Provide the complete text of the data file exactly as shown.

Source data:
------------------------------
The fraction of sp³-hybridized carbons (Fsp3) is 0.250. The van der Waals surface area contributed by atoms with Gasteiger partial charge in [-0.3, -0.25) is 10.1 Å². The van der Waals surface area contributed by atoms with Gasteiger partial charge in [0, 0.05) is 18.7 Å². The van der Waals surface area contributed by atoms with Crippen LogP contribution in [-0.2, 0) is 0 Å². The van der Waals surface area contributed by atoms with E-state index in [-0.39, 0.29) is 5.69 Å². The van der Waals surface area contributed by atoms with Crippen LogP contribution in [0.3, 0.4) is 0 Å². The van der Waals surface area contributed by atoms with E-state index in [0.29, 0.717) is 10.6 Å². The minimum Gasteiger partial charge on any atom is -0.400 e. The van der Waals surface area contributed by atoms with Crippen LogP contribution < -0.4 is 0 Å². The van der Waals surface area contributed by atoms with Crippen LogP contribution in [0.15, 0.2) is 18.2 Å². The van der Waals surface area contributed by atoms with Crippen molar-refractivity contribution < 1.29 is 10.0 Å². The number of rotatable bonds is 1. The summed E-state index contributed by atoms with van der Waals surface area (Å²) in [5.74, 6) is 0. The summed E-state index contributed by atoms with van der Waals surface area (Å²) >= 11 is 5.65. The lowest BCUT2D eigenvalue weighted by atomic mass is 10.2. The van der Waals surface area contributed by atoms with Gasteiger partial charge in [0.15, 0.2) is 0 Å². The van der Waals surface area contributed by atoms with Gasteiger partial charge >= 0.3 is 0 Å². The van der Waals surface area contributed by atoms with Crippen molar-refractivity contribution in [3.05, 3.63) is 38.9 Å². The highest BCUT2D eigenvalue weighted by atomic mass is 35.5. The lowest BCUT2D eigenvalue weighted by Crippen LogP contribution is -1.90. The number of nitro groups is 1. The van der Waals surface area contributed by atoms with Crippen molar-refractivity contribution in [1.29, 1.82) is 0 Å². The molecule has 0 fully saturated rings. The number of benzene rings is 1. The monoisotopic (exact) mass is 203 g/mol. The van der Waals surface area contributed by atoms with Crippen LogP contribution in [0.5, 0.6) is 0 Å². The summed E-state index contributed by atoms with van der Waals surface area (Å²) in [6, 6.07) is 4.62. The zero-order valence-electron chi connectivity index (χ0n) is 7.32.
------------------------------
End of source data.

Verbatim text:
The fraction of sp³-hybridized carbons (Fsp3) is 0.250. The van der Waals surface area contributed by atoms with Gasteiger partial charge in [-0.3, -0.25) is 10.1 Å². The van der Waals surface area contributed by atoms with Gasteiger partial charge in [0, 0.05) is 18.7 Å². The van der Waals surface area contributed by atoms with Crippen LogP contribution in [-0.2, 0) is 0 Å². The van der Waals surface area contributed by atoms with E-state index in [-0.39, 0.29) is 5.69 Å². The van der Waals surface area contributed by atoms with Crippen LogP contribution in [0.3, 0.4) is 0 Å². The van der Waals surface area contributed by atoms with E-state index in [0.29, 0.717) is 10.6 Å². The minimum Gasteiger partial charge on any atom is -0.400 e. The van der Waals surface area contributed by atoms with Crippen LogP contribution < -0.4 is 0 Å². The van der Waals surface area contributed by atoms with Crippen LogP contribution in [0.15, 0.2) is 18.2 Å². The van der Waals surface area contributed by atoms with Crippen molar-refractivity contribution < 1.29 is 10.0 Å². The number of rotatable bonds is 1. The summed E-state index contributed by atoms with van der Waals surface area (Å²) in [5.74, 6) is 0. The summed E-state index contributed by atoms with van der Waals surface area (Å²) >= 11 is 5.65. The lowest BCUT2D eigenvalue weighted by atomic mass is 10.2. The van der Waals surface area contributed by atoms with Gasteiger partial charge in [0.15, 0.2) is 0 Å². The van der Waals surface area contributed by atoms with Gasteiger partial charge >= 0.3 is 0 Å². The van der Waals surface area contributed by atoms with Crippen molar-refractivity contribution in [3.05, 3.63) is 38.9 Å². The highest BCUT2D eigenvalue weighted by atomic mass is 35.5. The lowest BCUT2D eigenvalue weighted by Crippen LogP contribution is -1.90. The number of nitro groups is 1. The van der Waals surface area contributed by atoms with Crippen molar-refractivity contribution in [1.29, 1.82) is 0 Å². The molecule has 0 fully saturated rings. The number of benzene rings is 1. The monoisotopic (exact) mass is 203 g/mol. The van der Waals surface area contributed by atoms with Crippen LogP contribution in [0.5, 0.6) is 0 Å². The summed E-state index contributed by atoms with van der Waals surface area (Å²) in [6, 6.07) is 4.62. The zero-order valence-electron chi connectivity index (χ0n) is 7.32.